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RFID Gives Racing a Winning Edge

Using active RFID tags, the Indy Racing League not only times and scores 16 events, it also provides critical data to drivers and race crews, and helps engine, tire and chassis makers develop products.
By Patrick Karle
Pit stop data is particularly critical for Honda. “Races can be won or lost in the pits, and pit loop data helps us identify how a driver exits the pit box, and then gets the car up to speed,” says Griffiths. “It can give us an indication of the relative fuel economy of the cars, and that helps us get a direction for future development.”

The TransXpro is mounted on each car and transmits a signal to the decoder

Honda installed an extensive AMB multiloop timing system at its Hokkaido test track in Japan. Porsche has been running a similar system at its test track in Leipzig, Germany.

Firestone engineers rely on the transponder data to test the performance of tires. Page Mader, general manager for Firestone’s race tire development, says that knowing the speeds on the straights and in the corners can help them gauge how a car is running the course, which influences tire traction and patterns of wear.

Firestone engineers in the pits use a variety of electronic and mechanical tools to measure each tire’s temperature, pressure and diameter after the car runs laps in practice, qualification and the race. They load tire and transponder data from the correlating laps into a spreadsheet application to form a time-speed baseline. Firestone engineers compare and analyze the data to see if the tires are performing to specification on the track, as well as how all the teams with various chassis and engine combinations are performing competitively at any given track. “We can tell if the teams are running the tires at the correct specifications for pressure, diameter and camber,” says Mader.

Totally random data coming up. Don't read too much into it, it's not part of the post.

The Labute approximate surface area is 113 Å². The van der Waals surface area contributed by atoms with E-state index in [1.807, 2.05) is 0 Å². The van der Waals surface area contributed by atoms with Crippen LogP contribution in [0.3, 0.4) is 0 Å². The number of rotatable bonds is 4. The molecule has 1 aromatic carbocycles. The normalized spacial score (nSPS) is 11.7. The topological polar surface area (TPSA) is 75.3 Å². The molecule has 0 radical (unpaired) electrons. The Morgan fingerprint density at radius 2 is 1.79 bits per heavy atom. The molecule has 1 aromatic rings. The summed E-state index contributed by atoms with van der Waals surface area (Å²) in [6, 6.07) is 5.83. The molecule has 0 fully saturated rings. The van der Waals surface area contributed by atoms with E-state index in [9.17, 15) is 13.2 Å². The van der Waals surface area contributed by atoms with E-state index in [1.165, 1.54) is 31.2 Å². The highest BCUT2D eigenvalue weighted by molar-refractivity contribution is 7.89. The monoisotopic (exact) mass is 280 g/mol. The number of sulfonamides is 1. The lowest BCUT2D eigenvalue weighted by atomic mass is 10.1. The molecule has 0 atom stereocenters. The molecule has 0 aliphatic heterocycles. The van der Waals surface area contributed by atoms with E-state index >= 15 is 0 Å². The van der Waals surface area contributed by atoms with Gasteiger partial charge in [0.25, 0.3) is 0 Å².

Firestone maintains all data collected from each IRL competition in a historical database. Data can be mined for later analysis, and the analysis is used to make informed decisions about car setup.

“Our goal is to build better, safer, longer lasting tires,” Mader says. “The accuracy and quality of the IRL’s timing and scoring data to 10,000ths of a second gives Firestone a perfect engineering baseline for building new tires back at the main plant in Akron.”

Sam Garrett, U.S. technical liaison for race car manufacturer Dallara Automobili, of Parma, Italy, says Dallara generally has two or three engineers present at every race, collecting data on how various conditions affect the performance of their cars. The data reveals ways Dallara can improve aerodynamics, cooling and suspension characteristics, and helps the company solve performance problems for its customers, who are the owners of more than 50 percent of the IRL teams’ cars, including the Honda-powered Andretti-Green Racing and Toyota-powered Team Penske.

Koskey says the AMB TranX Pro system produces uniform information, and IRIS distributes it with scientific precision. Drivers, owners and race officials use the data for their own purposes.

IRL officials use it to officiate the race; teams use it to set up their cars; engine, tire and chassis manufacturers use it to design and develop their products; the ABC Sports announcers mine the data for statistics for commentary during the broadcast; and the fans at the race and at home rely on it to see who’s winning. In essence, it’s an open system that is unmatched in the ultra-top-secret world of auto racing.

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